Why Black Voters Should Be Supporting Bernie Sanders

A criticism of Bernie Sanders from several black groups is that he has not really talked about racism or otherwise addressing black issues, something they say Hillary Clinton has done.

OK, here’s my response. I’ve listened to Bernie talk for years and I’m currently reading his autobiography. He talks about why this country is so racist, coming to the same conclusion I arrived at independently. Basically, we’re all being played. Poor white sharecroppers and laborers were being played by wealthy Southern landowners, bankers and politicians and we’re being played by the ruling power elite of today. Being played how? By polarizing us into different groups who look across the room or the country with hate at each other. When life is hard and you’re struggling just to survive, many people need someone to blame for their hardships and struggle, a scapegoat. They also need to feel superior to the object of their hate. So, poor whites hate blacks, Hispanics, Muslims, Jews, immigrants, etc., anyone they feel superior to and fear is in danger of taking a piece of the small pie they’re grasping onto.

Blacks and Hispanics hate each other in many communities. Many groups join together and hate gay people. So, we’re all looking across and hating each other instead of stopping to look up and see who are the ones who have pitted us against each other. We’re all rats in an overcrowded maze with no way out and the food and water grow less and less.

Why are we kept pitted against each other like this? Because of all us stopped to think and reason, we’d realize who actually is responsible for all of this. We’d unite and as one huge powerful group rise up and overthrow the power elite, which would be the first step in healing all the rifts between us.

So, this is why Bernie doesn’t concentrate on black issues, or Hispanic issues or any issues which just serve to polarize one group from another. All our issue stem from the same common problems: inequality of wealth and income, lack of a job, working at of a job which pays a living wage and offers benefits, lack of adequate income, lack of adequate housing, lack of affordable college education, etc. If you focus on the basic problems we all face and fix those, racism becomes less of an issue because if just about everybody has theirs, there’s no reason to hate the those who have more than you or for you to try to feel superior to those who have less and you feel are trying to take more of yours.

So, let Hillary talk about black issues. Let her continue to perpetuate the hatred and polarization among the races. Bernie is talking about changing the fundamental issues and institutional inequalities which separate us all so that we can finally unite under the common goal of equality—in every sense of the word—and justice for all. Bernie Sanders for president for ALL of us.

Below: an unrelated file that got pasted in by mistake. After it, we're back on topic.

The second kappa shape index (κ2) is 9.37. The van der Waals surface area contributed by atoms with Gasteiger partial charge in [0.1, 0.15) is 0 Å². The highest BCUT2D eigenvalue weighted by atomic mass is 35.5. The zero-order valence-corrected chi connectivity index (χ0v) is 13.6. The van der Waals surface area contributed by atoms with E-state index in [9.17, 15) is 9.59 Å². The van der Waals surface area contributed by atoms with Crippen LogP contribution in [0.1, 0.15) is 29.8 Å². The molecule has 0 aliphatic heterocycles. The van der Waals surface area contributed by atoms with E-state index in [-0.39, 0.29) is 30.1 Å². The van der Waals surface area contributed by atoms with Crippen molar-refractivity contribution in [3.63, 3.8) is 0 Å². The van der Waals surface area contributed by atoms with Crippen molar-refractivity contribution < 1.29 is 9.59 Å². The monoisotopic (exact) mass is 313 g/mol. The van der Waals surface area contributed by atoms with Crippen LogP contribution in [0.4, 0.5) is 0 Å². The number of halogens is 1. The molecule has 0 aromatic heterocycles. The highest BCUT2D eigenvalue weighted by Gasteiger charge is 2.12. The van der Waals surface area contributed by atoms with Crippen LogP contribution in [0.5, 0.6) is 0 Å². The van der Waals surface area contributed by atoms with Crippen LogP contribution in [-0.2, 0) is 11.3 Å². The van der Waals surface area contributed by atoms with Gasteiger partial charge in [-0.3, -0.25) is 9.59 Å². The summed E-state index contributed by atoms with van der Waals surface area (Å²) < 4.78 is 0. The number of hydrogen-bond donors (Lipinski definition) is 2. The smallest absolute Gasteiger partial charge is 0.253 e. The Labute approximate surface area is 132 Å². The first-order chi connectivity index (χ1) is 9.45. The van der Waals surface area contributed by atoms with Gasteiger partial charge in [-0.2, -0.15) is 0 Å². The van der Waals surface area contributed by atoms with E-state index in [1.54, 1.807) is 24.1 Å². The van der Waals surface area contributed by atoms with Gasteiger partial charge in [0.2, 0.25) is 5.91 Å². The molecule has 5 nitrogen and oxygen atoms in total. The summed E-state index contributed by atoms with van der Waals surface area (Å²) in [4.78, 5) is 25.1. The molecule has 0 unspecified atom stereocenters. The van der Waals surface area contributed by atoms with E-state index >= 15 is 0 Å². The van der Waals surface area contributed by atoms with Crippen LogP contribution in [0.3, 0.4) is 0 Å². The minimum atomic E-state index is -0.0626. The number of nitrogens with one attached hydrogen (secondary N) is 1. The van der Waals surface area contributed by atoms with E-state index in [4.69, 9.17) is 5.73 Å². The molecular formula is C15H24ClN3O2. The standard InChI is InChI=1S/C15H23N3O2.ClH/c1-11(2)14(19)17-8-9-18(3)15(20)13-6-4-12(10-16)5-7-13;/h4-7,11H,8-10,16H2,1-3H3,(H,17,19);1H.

2 thoughts on “Why Black Voters Should Be Supporting Bernie Sanders

  1. hypestyle says:

    I highly respect the policy ideas of Senator Sanders. I wouldn’t be offended by him getting the Democratic nomination as well as winning in November. That said, it is legitimate issue for the candidate to explore better outreach to black Americans. “Purely” class based outreach messages have their value– however, there is a distinct history of various public officials and government agencies (local, state, federal) promising change that is “for everyone” will affect everyone “equally”. However, “equality” and “equity” are not the same. Historically, predominately white labor groups had viciously racist reactions when it came to admitting blacks and others into their ranks, initially. Even today, certain guilds and unionized associations still remain relatively insular even as (unfortunately) the overall ranks of organized labor groups have shrunk from their numbers of say, 50 years ago. Speaking directly to racial justice issues (i.e., affirmative action, anti-discrimination laws, police/court reforms and a detailed urban-centered infrastructure/jobs plan) will go a long way in helping voters see the worth of Sen. Sanders’ candidacy. He demurred on reparations, which I find disappointing. He may not honestly believe it’s a valid policy. However, it inadvertently makes it look as if he’s “simply” trying to avoid alienating whites who may be hostile to the idea. Indeed, much of African American discontent with certain candidates is because of the long history of (white) political candidates and officials seeking out the highly prized “white swing voter/independent”– typically working-to-middle class, over 30, a gun owner, socially conservative and while they may, for example, not identify at all with the KKK, also very ambivalent and/or hostile when it comes to any topics that seem to benefit racial minorities and heavily skeptical to any aired grievances by minorities. And even some “card carrying” professional liberals still supported laws like “3 Strikes You’re Out” and assorted “War on Drugs” and “Tough on Crime” policies (e.g., crack-based sentencing) which have decimated inner-city America.